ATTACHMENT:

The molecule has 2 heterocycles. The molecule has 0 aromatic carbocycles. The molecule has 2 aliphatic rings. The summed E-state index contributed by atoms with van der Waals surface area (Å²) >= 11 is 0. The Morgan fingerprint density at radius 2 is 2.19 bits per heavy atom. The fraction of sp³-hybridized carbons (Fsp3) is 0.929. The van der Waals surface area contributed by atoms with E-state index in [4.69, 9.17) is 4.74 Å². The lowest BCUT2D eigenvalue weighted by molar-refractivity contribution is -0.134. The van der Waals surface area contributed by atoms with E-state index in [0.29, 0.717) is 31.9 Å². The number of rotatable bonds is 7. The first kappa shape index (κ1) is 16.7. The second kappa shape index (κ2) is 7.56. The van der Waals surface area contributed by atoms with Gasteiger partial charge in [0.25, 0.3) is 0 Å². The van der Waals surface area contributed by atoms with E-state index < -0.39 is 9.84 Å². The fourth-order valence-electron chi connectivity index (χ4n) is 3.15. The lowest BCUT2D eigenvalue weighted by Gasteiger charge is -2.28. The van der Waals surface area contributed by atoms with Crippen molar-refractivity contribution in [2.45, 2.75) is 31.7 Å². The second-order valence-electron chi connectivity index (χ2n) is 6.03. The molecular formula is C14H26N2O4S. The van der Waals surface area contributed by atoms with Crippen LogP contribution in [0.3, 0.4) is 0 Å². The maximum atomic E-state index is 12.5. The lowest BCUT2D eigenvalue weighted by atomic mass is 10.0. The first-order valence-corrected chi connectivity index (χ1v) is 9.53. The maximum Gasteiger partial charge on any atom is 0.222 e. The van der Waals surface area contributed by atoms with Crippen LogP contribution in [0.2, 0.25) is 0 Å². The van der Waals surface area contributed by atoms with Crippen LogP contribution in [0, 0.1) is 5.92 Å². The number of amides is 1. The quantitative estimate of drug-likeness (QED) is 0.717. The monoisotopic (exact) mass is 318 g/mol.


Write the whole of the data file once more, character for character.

The molecule has 2 heterocycles. The molecule has 0 aromatic carbocycles. The molecule has 2 aliphatic rings. The summed E-state index contributed by atoms with van der Waals surface area (Å²) >= 11 is 0. The Morgan fingerprint density at radius 2 is 2.19 bits per heavy atom. The fraction of sp³-hybridized carbons (Fsp3) is 0.929. The van der Waals surface area contributed by atoms with E-state index in [4.69, 9.17) is 4.74 Å². The lowest BCUT2D eigenvalue weighted by molar-refractivity contribution is -0.134. The van der Waals surface area contributed by atoms with E-state index in [0.29, 0.717) is 31.9 Å². The number of rotatable bonds is 7. The first kappa shape index (κ1) is 16.7. The second kappa shape index (κ2) is 7.56. The van der Waals surface area contributed by atoms with Gasteiger partial charge in [0.25, 0.3) is 0 Å². The van der Waals surface area contributed by atoms with E-state index < -0.39 is 9.84 Å². The fourth-order valence-electron chi connectivity index (χ4n) is 3.15. The lowest BCUT2D eigenvalue weighted by Gasteiger charge is -2.28. The van der Waals surface area contributed by atoms with Crippen molar-refractivity contribution in [2.45, 2.75) is 31.7 Å². The second-order valence-electron chi connectivity index (χ2n) is 6.03. The molecular formula is C14H26N2O4S. The van der Waals surface area contributed by atoms with Crippen LogP contribution in [0.3, 0.4) is 0 Å². The maximum atomic E-state index is 12.5. The lowest BCUT2D eigenvalue weighted by atomic mass is 10.0. The first-order valence-corrected chi connectivity index (χ1v) is 9.53. The maximum Gasteiger partial charge on any atom is 0.222 e. The van der Waals surface area contributed by atoms with Crippen LogP contribution in [0.2, 0.25) is 0 Å². The van der Waals surface area contributed by atoms with Crippen LogP contribution in [0, 0.1) is 5.92 Å². The number of amides is 1. The quantitative estimate of drug-likeness (QED) is 0.717. The monoisotopic (exact) mass is 318 g/mol.